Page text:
Farmer v. Crop Insurer

I was hanging out in Midwesttown, USA the other day and came across a poster advertising an event held at the community center.  The poster read: FIGHT NIGHT! Jimmythe Farmer v. Craig Crop Insurer in a 12 round winner take all bout.  So I headed right over, laid down my money and walked in to a sold out fight.  It was a good fight with both fighters standing toe to toe exchanging jabs, uppercuts and haymakers.  In the end, Jimmy the Farmer won by a close decision from which Craig Crop Insurer immediately requested a rematch.  Then I woke up, got dressed and went to work.Without a doubt, crop insurance disputes would be way more interesting if actually handled in the ring.


Considering the current drought may create a record $25 billion in crop insurance claims this year, community halls, civic centers and VFW’s would have a hard time scheduling all the potential fights.  In the real world, crop insurance disputes are handled in a beauracratic quagmire of paperwork, phone calls and eventually arbitration.

Federally re-insured crop insurance policies require farmers to arbitrate their disputes with crop insurance companies according to the rules of the American Arbitration Association (AAA).  However, the arbitration does not have to be handled by the AAA.  Rather, the farmer and crop insurer can select their own arbitrator to hear the dispute, which may save money and provide more control over selecting the arbitrator.  The USDA Risk Management Agency (RMA) recently submitted Bulletin No.: MGR-12-003.1 outlining the following steps for demanding arbitration if the AAA is not elected.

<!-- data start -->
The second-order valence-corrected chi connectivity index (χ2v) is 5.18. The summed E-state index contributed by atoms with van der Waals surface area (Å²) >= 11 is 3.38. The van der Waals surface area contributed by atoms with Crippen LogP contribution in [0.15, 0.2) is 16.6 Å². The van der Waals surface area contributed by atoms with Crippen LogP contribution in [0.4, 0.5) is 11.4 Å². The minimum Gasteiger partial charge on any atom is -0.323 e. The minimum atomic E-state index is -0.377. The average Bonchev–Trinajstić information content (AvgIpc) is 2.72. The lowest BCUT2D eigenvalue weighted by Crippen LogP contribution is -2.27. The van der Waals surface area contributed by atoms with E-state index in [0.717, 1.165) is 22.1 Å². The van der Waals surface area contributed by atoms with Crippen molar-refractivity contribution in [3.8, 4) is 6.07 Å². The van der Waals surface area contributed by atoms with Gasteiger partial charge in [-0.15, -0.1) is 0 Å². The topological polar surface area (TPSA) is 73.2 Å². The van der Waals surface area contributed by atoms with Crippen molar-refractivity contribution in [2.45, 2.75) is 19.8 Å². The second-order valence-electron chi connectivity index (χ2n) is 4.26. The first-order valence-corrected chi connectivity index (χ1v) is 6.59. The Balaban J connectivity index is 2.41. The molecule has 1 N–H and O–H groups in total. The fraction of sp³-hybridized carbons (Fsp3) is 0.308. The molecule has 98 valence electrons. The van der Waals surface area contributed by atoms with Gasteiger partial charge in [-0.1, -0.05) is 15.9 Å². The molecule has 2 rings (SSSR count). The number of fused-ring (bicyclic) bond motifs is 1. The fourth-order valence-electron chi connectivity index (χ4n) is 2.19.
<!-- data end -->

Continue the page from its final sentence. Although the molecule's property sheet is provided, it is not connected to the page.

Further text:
The process is initiated by filing an arbitration demand with the insurance company.  The demand must include a short statement of the facts of the dispute and the policy provisions which the farmer believes provided coverage.  The demand should also include the names and addresses of all parties, the amount disputed, and request the arbitration location.  The insurance company must confirm receipt of the demand.  The farmer and insurance company can then nominate up to 5 potential arbitrators upon which they must agree on one or more of the arbitrators.  If the farmer and insurance company cannot agree on the arbitrator, the arbitration will be conducted through the AAA.  Consequently, the parties should make a strong effort to agree on the arbitrator even if they cannot agree on anything else.

In the end, the arbitration process will mentally feel like 12 rounds.  Therefore, it is important to have the right people working the corner.